HOTLINE HEAVEN

Lumpish fiction debut by the owner of a D.C. chocolate shop detailing the lives of a middle-aged couple who meet via a suicide prevention hotline and continue to struggle against a nagging desire to end it all. Jo’s woes began when her father committed suicide when Jo was only six and her mother wrapped herself in an impenetrable blanket of denial. Having cared for her mother until her death from cancer, then having moved into the basement of her married sister’s home, Jo began the long march to age 40 as a self-loathing “old troll.” That is, until she called the Hotline Heaven suicide prevention number and found Monk on the other phone. A divorced former stock-car racer still grieving over the death of his young son, Monk turns out to have a knack for relieving Jo’s pain. The two arrange a meeting, fall in love at first sight, marry, and eventually settle down in tiny Canterbury, Pennsylvania. “Happily ever after” proves not to be a phrase in their emotional vocabularies, however: Even as Monk is promoted twice by his employer, a home improvement chain called Home-Mart, and even as Jo finds a satisfying creative outlet as baker at The Cake & Coffee, depression stalks them both. When Monk is fired from his job, he runs his car into a ditch; his near-death experience convinces him there’s no life after death and therefore no reason for hope in this one. When The Cake & Coffee is singled out for a feature article in Hearthstone, the pressure on Jo to create a cake good enough to grace the magazine’s cover takes the pleasure out of baking for her. Husband and wife suffer through this rough patch, empathetic yet too wounded to help each other. It takes a new job offer and a perfect cake to life their spirits, allowing these two aging lovers to stagger through another year. Park strives for lyricism in depicting the lives of this more-or-less average small-town couple, but too often her prose dissolves into sentimental murk.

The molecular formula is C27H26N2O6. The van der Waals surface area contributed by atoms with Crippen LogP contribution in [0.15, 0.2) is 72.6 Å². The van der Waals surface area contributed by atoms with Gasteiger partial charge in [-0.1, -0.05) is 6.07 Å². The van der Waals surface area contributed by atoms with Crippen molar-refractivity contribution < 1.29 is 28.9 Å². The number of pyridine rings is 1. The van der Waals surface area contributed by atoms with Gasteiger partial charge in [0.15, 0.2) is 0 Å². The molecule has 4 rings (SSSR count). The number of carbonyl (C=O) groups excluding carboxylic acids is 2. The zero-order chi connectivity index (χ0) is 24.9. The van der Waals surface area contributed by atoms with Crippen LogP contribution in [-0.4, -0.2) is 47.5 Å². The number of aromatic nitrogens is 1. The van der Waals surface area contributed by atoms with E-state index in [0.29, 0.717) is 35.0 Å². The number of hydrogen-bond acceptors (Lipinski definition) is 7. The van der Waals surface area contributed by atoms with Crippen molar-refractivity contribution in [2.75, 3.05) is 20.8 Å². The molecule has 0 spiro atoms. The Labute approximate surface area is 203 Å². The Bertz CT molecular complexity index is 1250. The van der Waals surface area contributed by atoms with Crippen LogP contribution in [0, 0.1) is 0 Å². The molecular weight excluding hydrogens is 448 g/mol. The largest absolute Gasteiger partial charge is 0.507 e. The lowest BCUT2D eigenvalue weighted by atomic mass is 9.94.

Pub Date: July 1, 1998

ISBN: 1-57962-011-6

Page Count: 160

Publisher: Permanent Press

Review Posted Online: May 20, 2010

Kirkus Reviews Issue: June 1, 1998

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A strange, subtle, and haunting novel.

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THE GLASS HOTEL

A financier's Ponzi scheme unravels to disastrous effect, revealing the unexpected connections among a cast of disparate characters.